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NewPages Literary Magazine Reviews

Posted July 15, 2011

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  • Issue Number Volume 6
  • Published Date 2011
  • Publication Cycle Annual
Number six of the Ampersand Review is one packed with loads (and I mean loads; this thing is practically a monster) of juicy fiction and chomp-able poetry. It even has a couple of nonfiction selections that are beyond readable. I have recently been getting into nonfiction perhaps even more than fiction, and the reads in this issue certainly shuffle me along the same path.
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  • Issue Number Volume 2 Issue 1
  • Published Date Winter 2011
  • Publication Cycle Biannual
While Bone Bouquet is subtitled “a journal of poetry by women,” the poems in this issue go beyond the idea of women writers only writing about women’s issues. Instead, it holds a wide spectrum of styles and subjects with only the commonality of being written by women.
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  • Issue Number Issue 48
  • Published Date Spring/Summer 2011
  • Publication Cycle Biannual
The newest issue of Hayden’s Ferry Review melts in the hands. Perhaps this is due to its comfortable size—large, a bit overweight—or the season in which it is published. In reality though, the fiction, poetry, and photography inside enacts the melting. In fiction, “Meet Me on the Moon” by Robert Warwick brings summer and its thematic counterpart growing up to the forefront with effortless prose:
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  • Issue Number Issue 13
  • Published Date Spring 2011
  • Publication Cycle Biannual
Continuity is the watchword in High Desert Journal’s first number under editor Charles Finn. Founder and publisher Elizabeth Quinn remains at the top of the masthead, but with the title of managing editor. According to Finn’s editor’s note, Quinn continues to be very much a part of the endeavor, but will focus now on “the difficult and necessary job of keeping the magazine financially afloat.” Finn pledges to continue the journal’s dedication to furthering the understanding of the “people, places and issues of the interior West.”
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  • Issue Number Volume 64 Number 1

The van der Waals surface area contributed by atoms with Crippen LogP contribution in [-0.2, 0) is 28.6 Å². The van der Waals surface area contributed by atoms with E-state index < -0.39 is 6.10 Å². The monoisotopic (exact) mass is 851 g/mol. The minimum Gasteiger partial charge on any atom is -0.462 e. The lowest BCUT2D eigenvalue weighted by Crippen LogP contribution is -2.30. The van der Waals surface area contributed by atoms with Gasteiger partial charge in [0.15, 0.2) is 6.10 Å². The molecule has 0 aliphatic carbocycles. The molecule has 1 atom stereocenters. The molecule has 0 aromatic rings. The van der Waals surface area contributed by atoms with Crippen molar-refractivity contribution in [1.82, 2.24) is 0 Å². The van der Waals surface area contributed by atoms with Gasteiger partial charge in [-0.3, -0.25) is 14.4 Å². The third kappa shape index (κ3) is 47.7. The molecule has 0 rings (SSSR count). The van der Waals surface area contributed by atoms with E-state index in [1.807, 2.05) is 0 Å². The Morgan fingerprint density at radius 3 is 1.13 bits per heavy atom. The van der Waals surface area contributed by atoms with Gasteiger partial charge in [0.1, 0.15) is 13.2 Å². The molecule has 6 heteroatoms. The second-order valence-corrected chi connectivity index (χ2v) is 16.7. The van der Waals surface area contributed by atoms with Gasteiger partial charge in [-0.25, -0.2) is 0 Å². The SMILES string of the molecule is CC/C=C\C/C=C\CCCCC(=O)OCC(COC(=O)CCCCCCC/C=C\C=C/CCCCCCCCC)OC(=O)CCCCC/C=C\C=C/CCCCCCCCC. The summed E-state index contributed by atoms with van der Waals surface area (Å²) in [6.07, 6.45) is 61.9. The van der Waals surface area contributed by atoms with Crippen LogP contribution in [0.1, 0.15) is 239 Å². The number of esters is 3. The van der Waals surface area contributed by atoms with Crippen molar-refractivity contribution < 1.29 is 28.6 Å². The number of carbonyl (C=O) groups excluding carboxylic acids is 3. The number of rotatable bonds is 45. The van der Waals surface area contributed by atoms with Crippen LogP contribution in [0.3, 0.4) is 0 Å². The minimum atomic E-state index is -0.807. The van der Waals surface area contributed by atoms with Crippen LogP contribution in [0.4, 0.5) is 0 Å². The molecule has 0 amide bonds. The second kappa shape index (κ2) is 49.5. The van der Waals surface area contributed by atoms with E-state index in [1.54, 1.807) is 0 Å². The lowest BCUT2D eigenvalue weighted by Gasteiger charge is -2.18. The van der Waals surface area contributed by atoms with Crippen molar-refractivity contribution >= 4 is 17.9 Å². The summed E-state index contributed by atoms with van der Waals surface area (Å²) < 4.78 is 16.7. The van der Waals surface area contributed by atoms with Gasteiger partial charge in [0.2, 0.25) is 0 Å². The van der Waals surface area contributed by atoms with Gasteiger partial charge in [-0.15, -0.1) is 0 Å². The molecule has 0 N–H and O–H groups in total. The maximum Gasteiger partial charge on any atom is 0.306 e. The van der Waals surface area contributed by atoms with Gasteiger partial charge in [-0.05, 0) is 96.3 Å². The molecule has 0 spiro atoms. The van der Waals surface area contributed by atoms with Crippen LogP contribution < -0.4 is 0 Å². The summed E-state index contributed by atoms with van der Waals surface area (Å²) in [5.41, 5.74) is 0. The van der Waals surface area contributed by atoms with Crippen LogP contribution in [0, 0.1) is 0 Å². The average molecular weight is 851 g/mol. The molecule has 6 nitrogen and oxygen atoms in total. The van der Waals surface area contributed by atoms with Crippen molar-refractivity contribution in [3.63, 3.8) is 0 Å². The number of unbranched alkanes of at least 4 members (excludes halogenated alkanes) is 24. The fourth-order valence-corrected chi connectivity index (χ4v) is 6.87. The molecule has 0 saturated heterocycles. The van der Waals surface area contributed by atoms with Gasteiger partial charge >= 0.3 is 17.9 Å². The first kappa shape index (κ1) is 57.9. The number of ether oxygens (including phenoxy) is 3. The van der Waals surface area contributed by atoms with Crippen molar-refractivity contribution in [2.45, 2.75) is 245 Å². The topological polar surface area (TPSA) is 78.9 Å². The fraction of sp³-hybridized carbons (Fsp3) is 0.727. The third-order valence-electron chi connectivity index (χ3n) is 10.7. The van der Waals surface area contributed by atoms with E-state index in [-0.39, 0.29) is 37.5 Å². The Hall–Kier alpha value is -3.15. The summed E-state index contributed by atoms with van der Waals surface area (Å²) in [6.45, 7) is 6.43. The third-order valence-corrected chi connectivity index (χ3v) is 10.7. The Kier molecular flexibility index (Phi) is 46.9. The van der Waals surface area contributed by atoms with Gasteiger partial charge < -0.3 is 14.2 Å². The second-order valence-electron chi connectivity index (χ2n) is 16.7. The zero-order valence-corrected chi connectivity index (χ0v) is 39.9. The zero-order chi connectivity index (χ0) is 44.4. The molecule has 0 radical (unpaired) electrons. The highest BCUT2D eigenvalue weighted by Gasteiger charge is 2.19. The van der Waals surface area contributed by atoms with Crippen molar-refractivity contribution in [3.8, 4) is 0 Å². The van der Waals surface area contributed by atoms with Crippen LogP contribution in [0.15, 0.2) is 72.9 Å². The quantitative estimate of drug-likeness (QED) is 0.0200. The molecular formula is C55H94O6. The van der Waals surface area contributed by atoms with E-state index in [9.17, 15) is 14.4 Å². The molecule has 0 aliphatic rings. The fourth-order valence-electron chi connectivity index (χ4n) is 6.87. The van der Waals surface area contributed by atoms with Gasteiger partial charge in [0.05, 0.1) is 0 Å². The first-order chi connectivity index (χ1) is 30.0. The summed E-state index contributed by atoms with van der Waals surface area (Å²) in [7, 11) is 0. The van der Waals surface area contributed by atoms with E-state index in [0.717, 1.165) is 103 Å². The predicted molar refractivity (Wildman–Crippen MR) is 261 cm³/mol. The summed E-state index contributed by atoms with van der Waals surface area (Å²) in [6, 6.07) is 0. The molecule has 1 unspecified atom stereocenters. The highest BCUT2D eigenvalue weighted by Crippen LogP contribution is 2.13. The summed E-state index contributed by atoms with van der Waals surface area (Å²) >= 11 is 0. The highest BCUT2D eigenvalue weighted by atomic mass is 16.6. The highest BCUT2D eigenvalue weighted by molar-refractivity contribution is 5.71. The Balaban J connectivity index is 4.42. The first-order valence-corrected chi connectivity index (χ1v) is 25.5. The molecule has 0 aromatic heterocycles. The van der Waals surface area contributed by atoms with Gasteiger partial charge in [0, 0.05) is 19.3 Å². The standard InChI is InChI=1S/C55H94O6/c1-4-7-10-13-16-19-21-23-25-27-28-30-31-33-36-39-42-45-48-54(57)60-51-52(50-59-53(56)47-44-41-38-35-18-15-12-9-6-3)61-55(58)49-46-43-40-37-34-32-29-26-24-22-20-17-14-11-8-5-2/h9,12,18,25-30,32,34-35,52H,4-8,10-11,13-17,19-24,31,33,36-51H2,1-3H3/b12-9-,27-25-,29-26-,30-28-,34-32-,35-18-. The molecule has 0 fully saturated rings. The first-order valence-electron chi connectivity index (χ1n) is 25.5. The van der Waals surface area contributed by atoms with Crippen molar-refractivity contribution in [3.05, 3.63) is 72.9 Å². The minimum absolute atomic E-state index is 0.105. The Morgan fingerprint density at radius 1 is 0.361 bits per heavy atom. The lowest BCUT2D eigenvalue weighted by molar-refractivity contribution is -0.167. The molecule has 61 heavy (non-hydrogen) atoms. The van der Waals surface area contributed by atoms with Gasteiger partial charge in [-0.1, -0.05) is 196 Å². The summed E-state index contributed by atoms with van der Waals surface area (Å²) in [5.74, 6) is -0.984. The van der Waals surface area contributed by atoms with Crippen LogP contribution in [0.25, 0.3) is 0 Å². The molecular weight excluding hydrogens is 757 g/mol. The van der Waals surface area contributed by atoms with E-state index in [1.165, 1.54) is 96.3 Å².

• Published Date Spring 2011
  • Publication Cycle Quarterly
With this volume of the Hudson Review, the magazine features an exemplary selection of Spanish authors and writings, juxtaposing the modern against the established, such as Edith Grossman, Antonio Muñoz Molina, and Lorna Knowles showcased with the likes of William Carlos Williams, Jorge Luis Borges, and Pablo Neruda. Reading almost like a highly compact and sleek version of a staggering anthology, the issue does not aim to define the Spanish identity, but instead to spotlight a variation of strong voices and create a mosaic of cultural and social experiences.
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  • Issue Number Volume 2 Issue 1
  • Published Date Spring 2011
  • Publication Cycle Biannual
Small but mighty, Jackson Hole Review makes its debut into the realm of literary magazines. If you’ve ever wondered about the strength and validity of place-based magazines, the lead essay “Almost Paradise” by Kim Barnes will give plenty of proof positive. Telling her own story of growing up near water and having to leave it behind, Barnes lays painfully bare how deeply connected she was and the mental and emotional suffering she experienced with leaving. Barnes turns to Jung and Campbell for the psychology and mythology of these deeper reactions we have to the planet, “You see, it is not simply the place that I miss, but the recognizable stories it contains. […] What I know is that the stories that take place in a particular landscape are what give us a strong sense of belonging, of attachment. They give us a sense of shared history, a narratival investment. […] How can we separate ourselves from the land that holds our stories?” Barnes’s essay is a good lead-in along with the editorial, setting up the theme of the magazine: Connect/Disconnect.
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  • Issue Number Number 62
  • Published Date Winter/Spring 2011